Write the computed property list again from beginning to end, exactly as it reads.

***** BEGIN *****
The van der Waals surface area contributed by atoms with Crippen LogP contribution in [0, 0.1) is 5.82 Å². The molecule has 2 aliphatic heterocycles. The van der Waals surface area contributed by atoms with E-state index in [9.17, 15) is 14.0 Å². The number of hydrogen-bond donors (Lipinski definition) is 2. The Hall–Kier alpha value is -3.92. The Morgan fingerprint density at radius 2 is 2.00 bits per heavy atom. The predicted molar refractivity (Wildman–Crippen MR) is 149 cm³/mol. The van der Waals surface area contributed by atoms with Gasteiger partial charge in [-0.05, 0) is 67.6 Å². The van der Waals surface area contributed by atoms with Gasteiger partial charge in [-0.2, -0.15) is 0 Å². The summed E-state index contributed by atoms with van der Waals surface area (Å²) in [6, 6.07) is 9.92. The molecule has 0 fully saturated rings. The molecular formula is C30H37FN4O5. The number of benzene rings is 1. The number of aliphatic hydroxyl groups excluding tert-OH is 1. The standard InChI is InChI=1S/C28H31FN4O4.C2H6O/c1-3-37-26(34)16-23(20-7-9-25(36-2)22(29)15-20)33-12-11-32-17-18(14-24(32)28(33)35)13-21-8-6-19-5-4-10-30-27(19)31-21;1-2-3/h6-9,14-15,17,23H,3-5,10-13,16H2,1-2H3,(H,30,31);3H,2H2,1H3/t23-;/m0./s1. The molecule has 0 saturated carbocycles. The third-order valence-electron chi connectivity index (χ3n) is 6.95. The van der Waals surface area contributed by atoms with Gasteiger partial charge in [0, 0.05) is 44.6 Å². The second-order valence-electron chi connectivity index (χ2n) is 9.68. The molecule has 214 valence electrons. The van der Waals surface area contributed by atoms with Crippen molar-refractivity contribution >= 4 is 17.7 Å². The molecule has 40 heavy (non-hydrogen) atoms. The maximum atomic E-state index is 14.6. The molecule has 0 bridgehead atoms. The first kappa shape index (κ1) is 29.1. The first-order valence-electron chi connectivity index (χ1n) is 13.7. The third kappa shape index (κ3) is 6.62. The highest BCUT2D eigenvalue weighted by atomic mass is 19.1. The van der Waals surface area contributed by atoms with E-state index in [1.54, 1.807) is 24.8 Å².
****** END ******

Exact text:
The van der Waals surface area contributed by atoms with Crippen LogP contribution in [0, 0.1) is 5.82 Å². The molecule has 2 aliphatic heterocycles. The van der Waals surface area contributed by atoms with E-state index in [9.17, 15) is 14.0 Å². The number of hydrogen-bond donors (Lipinski definition) is 2. The Hall–Kier alpha value is -3.92. The Morgan fingerprint density at radius 2 is 2.00 bits per heavy atom. The predicted molar refractivity (Wildman–Crippen MR) is 149 cm³/mol. The van der Waals surface area contributed by atoms with Gasteiger partial charge in [-0.05, 0) is 67.6 Å². The van der Waals surface area contributed by atoms with Gasteiger partial charge in [-0.2, -0.15) is 0 Å². The summed E-state index contributed by atoms with van der Waals surface area (Å²) in [6, 6.07) is 9.92. The molecule has 0 fully saturated rings. The molecular formula is C30H37FN4O5. The number of benzene rings is 1. The number of aliphatic hydroxyl groups excluding tert-OH is 1. The standard InChI is InChI=1S/C28H31FN4O4.C2H6O/c1-3-37-26(34)16-23(20-7-9-25(36-2)22(29)15-20)33-12-11-32-17-18(14-24(32)28(33)35)13-21-8-6-19-5-4-10-30-27(19)31-21;1-2-3/h6-9,14-15,17,23H,3-5,10-13,16H2,1-2H3,(H,30,31);3H,2H2,1H3/t23-;/m0./s1. The molecule has 0 saturated carbocycles. The third-order valence-electron chi connectivity index (χ3n) is 6.95. The van der Waals surface area contributed by atoms with Gasteiger partial charge in [0, 0.05) is 44.6 Å². The second-order valence-electron chi connectivity index (χ2n) is 9.68. The molecule has 214 valence electrons. The van der Waals surface area contributed by atoms with Crippen molar-refractivity contribution >= 4 is 17.7 Å². The molecule has 40 heavy (non-hydrogen) atoms. The maximum atomic E-state index is 14.6. The molecule has 0 bridgehead atoms. The first kappa shape index (κ1) is 29.1. The first-order valence-electron chi connectivity index (χ1n) is 13.7. The third kappa shape index (κ3) is 6.62. The highest BCUT2D eigenvalue weighted by atomic mass is 19.1. The van der Waals surface area contributed by atoms with E-state index in [1.54, 1.807) is 24.8 Å².